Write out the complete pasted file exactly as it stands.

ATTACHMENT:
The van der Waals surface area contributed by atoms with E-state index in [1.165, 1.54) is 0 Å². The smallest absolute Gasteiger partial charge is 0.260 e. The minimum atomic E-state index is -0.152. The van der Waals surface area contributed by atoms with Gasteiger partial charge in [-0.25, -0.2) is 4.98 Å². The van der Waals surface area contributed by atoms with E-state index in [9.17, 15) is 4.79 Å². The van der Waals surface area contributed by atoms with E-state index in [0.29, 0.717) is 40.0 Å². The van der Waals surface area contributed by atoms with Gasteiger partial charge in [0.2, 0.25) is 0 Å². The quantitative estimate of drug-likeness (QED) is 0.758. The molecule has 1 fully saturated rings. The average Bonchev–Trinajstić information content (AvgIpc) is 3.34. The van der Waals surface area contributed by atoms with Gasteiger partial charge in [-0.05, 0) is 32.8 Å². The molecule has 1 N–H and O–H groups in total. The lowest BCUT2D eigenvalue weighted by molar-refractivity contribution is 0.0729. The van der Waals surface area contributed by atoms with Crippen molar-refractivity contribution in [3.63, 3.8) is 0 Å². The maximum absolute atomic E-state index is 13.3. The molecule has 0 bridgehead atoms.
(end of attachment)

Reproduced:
The van der Waals surface area contributed by atoms with E-state index in [1.165, 1.54) is 0 Å². The smallest absolute Gasteiger partial charge is 0.260 e. The minimum atomic E-state index is -0.152. The van der Waals surface area contributed by atoms with Gasteiger partial charge in [-0.25, -0.2) is 4.98 Å². The van der Waals surface area contributed by atoms with E-state index in [9.17, 15) is 4.79 Å². The van der Waals surface area contributed by atoms with E-state index in [0.29, 0.717) is 40.0 Å². The van der Waals surface area contributed by atoms with Gasteiger partial charge in [0.2, 0.25) is 0 Å². The quantitative estimate of drug-likeness (QED) is 0.758. The molecule has 1 fully saturated rings. The average Bonchev–Trinajstić information content (AvgIpc) is 3.34. The van der Waals surface area contributed by atoms with Gasteiger partial charge in [-0.05, 0) is 32.8 Å². The molecule has 1 N–H and O–H groups in total. The lowest BCUT2D eigenvalue weighted by molar-refractivity contribution is 0.0729. The van der Waals surface area contributed by atoms with Crippen molar-refractivity contribution in [3.63, 3.8) is 0 Å². The maximum absolute atomic E-state index is 13.3. The molecule has 0 bridgehead atoms.